Korean Culture, Food and Diet Edit

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Korea is a country with a colorful history. Its traditions, customs and cuisine are reflections of Korea’s unique culture.

For the most part of the last 1,000 years, Korea was a kingdom under Chinese suzerainty. In the early 20th century, Japan occupied Korea and after World War II, its southern part became a republic and the northern part communist.

South Korea, with nearly 50 million inhabitants, has a homogenous Korean population, except for about 20,000 Chinese. Forty-six percent have no religious affiliation while 26% are Christians, 26% Buddhists and only about 1% follow Confucianism. Korean is the primary language although English is widely taught in high school.

On the other hand, North Korea’s almost 23 million inhabitants are racially homogeneous, with small Chinese communities and ethnic Japanese. The predominant religions here are Buddhism and Confucianism, and autonomous religious activities are almost nonexistent.

Korean families are large and tightly knit. They take pride in their heritage and family histories and demonstrate this by keeping detailed records of their genealogy and reciting their histories often. By intermarrying, families were able to form large clans. However, it is forbidden for a man and woman to marry if they belong in the same clan.

With the entry of Confucian system from China and its adoption as the state belief system in 1390, Korea became a patriarchal society. The father became the figurehead in families, obeyed and revered.

In Korean society, the custom of filiopiety is still practiced. This is the practice of honoring ancestral fathers, and this is reflected in older people in Korea being accorded honor. Older people are not called by their first names, as this is disrespectful in Korean culture.

In a traditional Korean society, a married woman kept her family name. She is also expected to obey the eldest males in her husband’s family and required to accept commands from the eldest woman, who is usually the grandmother.

In general, the Korean diet is healthy and well balanced: it is high in fiber and protein, low in fat, has moderate caloric content and sweet. It consists mainly of grains (rice), vegetables (bean curd and bean sprouts), meat and seafood such as fish, seaweed and clam.

Like the Japanese, Koreans consider rice as its staple food and they eat it with various side dishes. Side dishes, which can be anywhere from raw vegetables, fresh water fish, pork, beef or eggs, are usually seasoned with soy sauce, red pepper paste or bean paste.

An example of a regular Korean diet is made up of steamed rice, soup (kuk), an assortment of pot stews (tchjge), broiled meat (kui), fried foods (chonya), raw vegetables (saengch'ae), raw fish (saengh’oe), pickled vegetables (kimch'i), dried fish (p'o), radish seasoned with soy sauce (changatchi), pork (chokp'yon) and soy sauce (kanjang).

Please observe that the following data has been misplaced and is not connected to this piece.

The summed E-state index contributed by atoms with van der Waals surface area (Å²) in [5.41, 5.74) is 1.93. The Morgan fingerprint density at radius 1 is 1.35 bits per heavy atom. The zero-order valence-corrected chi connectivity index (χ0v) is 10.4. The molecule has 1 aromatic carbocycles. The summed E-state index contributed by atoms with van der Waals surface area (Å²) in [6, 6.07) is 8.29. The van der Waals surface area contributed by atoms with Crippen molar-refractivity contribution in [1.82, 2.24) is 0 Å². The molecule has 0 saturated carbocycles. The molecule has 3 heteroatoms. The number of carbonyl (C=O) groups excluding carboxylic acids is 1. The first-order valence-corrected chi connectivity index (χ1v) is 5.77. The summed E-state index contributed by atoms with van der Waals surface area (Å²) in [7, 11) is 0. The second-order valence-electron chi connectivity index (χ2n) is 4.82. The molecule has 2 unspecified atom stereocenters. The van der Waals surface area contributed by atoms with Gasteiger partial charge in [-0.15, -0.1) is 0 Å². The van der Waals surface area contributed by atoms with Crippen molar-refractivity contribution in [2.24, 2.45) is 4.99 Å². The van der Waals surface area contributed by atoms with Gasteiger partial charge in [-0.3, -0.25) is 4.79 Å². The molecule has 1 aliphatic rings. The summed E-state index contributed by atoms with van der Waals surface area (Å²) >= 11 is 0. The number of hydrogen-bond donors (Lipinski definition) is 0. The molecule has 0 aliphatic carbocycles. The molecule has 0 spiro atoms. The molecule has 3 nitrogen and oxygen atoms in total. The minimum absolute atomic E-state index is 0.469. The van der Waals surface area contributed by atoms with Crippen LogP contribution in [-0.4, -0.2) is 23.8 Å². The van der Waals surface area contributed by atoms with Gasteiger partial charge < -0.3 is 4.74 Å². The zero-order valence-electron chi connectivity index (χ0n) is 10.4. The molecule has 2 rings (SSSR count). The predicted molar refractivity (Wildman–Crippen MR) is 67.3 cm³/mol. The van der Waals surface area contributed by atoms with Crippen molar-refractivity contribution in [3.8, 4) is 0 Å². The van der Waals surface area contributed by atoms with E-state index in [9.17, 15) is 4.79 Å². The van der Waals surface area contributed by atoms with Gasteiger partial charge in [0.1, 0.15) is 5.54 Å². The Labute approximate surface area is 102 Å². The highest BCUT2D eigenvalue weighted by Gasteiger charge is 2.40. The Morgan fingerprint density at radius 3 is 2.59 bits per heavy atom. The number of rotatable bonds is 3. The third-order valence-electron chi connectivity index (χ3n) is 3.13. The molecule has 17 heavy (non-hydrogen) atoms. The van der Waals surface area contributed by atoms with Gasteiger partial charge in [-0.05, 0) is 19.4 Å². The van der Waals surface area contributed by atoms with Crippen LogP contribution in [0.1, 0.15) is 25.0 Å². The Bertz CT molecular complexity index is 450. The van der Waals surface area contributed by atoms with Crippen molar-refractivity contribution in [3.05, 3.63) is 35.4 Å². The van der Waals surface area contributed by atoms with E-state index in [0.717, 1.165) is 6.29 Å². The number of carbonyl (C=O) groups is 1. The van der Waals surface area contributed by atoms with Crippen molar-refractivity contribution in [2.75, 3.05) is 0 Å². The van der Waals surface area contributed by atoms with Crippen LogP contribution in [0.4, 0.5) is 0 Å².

The number of side dishes on the table is an indication of one’s status in Korean society. Commoners have only 3 to 5 side dishes, while the rich have 12 or more.

Traditionally, Korean breakfasts and dinners are heavy and have many side dishes, while lunch is very light.

In Korea, dishes are set on the table according to order: the front row is occupied, from left to right, by rice, soup and spoon. On the second row, broiled meat, the remaining side dishes and herbs are placed. Soy sauce and other condiments are placed in small bowls and positioned at the center of the table.

Meals in Korea are usually quiet and reserved affairs. Meals don’t start until the oldest family member begins and takes his or her spoon. One is not allowed to talk while eating in the presence of older family members, stir foods with chopsticks and raise any bowl from the table unless doing so is for the purpose of drinking rice water.

Korean cuisine is exotic; they are rich in seasonings and spices – onion, ginger, red pepper, soy sauce, bean paste, sesame, vinegar, ginger and wine. Most Korean dishes are fermented (kimch’i, bean paste, and soy bean sauce) and dried (salted fish). Kimch'i, which is vegetables pickled with red pepper, garlic, onion and salt, is one of Korea’s most common food. Kimch'i is served to complement almost every kind of Korean dish.

One of the more popular Korean dishes is bulgoki or Korean barbecue. In this famous dish, meat is marinated in soy sauce, garlic, sesame oil, sugar and other seasonings.

Korea is also known for its “soup culture”, which developed over the course of its history as a way to get through famines. Maeuntang is a spicy soup consisting of white fish, bean curd, vegetables and red pepper. Twoenjang-guk is soup made from fermented soybean paste and baby clams.

Koreans have also developed a way to brew grains in order to make Korean wine. Rice, wheat, barley, millet and beans are five such popular grains used for winemaking. Fruits, roots and petals of flowers are also used to make wine. In spring, Koreans much prefer wine made from azalea petals. Cherry wines, ginseng wines, apricot brandies and pine tree wines are also popular wines in Korea.

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